Hum said avid bike riders enjoy the route, where markers are already in place for the morning run.

“The streets are quiet, and riding bikes at night is quite magical,’’ Hum said. ”It’s also an awesome experience if you’re riding your bike down the course. You get to use your imagination, like the audience and being in the marathon.’’

Hum described the 26.2-mile stretch winding through the western suburbs, which takes two to three hours for most bikers to complete, as a tranquil yet invigorating ride.

“In the city, there’s heavy traffic all the time, and you’re always navigating your way around cars,’’ Hum said. “But once you get to the suburbs, especially at night, there’s very little traffic. It’s very quiet and peaceful for most of the ride.’’

Hum said that residents from local towns west of the city also join the Boston-based group on the commuter rail.

“People who are in the suburbs hear about it and say, ‘I don’t live in Boston, but I can catch the commuter line with you guys,’ ’’ he said.

Hum said he expects at least 300 people to meet at South Station this year, piling their bicycles onto commuter trains.

“The few people who actually take the train that late get a real kick out of it,’’ he said, adding that the MBTA has cooperated cheerfully, allowing the riders to store their bikes in passenger cars. “Conductors get a kick out of it. We all buy tickets, so it’s business for them, and it gives them something to do on a Sunday night, I guess.’’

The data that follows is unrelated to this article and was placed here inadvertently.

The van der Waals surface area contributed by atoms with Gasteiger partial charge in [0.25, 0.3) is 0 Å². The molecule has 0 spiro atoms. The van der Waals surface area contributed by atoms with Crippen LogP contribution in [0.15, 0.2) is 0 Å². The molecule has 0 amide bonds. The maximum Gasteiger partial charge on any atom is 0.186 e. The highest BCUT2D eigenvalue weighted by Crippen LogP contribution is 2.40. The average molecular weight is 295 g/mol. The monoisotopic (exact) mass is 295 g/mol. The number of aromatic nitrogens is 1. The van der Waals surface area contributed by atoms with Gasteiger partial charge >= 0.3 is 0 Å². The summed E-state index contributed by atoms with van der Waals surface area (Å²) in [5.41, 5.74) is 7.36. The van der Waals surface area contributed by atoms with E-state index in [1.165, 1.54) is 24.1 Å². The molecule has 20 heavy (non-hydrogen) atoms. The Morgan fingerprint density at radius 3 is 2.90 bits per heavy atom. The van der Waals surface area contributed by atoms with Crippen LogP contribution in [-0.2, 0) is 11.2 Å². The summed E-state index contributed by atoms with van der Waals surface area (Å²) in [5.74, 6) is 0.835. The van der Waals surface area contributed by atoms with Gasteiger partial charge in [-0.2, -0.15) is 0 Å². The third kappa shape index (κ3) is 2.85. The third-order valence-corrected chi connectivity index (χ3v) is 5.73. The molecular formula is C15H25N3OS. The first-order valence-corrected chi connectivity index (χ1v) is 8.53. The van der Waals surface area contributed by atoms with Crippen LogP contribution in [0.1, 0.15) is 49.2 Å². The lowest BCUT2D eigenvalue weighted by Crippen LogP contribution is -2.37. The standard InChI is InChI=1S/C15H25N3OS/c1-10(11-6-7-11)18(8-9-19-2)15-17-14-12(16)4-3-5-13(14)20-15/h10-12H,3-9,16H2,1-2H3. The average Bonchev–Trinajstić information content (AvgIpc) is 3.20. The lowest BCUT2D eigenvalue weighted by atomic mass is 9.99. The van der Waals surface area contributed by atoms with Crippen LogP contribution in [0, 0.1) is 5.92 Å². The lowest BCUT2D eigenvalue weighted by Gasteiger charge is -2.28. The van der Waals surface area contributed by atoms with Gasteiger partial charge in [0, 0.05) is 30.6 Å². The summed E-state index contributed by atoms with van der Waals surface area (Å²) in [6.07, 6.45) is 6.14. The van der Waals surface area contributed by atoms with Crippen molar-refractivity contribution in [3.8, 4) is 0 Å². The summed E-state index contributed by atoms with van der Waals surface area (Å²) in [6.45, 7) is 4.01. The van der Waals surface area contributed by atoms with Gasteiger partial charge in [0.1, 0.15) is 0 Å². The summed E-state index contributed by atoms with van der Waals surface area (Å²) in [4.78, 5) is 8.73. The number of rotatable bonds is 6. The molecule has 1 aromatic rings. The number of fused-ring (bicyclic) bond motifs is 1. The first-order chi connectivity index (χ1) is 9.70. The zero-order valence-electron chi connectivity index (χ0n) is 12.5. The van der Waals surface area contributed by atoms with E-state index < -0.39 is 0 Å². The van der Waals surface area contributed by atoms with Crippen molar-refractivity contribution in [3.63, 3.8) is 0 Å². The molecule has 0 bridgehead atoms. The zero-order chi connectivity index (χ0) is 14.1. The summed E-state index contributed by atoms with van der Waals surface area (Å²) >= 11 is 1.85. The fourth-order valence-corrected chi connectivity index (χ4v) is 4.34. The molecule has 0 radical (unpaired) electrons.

He said he thinks more bikers have grown interested in the midnight ride due to last year’s added promotion, as well as an increase in biking awareness in both Boston and the suburbs.

“As a sophomore in college, I was one of the brave few for riding bikes around in traffic, and now four years later, all my friends are riding bikes,” Hum said, adding that it proves a viable option for students when the T shuts down by 2 a.m.

“The trend for biking in Boston is on the up and up, and that’s a great thing,’’ he said.

Hum’s opinion reflects major changes in the city over the past few years. With the introduction of the Hubway bike sharing system last year and the city starting to dole out funds for bike lane and rack installations, more residents are opting to use the alternative transportation mode.

According to city officials, Boston added its 50th mile of new bike lane in the last year, including a crucial stretch of Massachusetts Avenue, and hopes to add 15 to 20 more miles this year.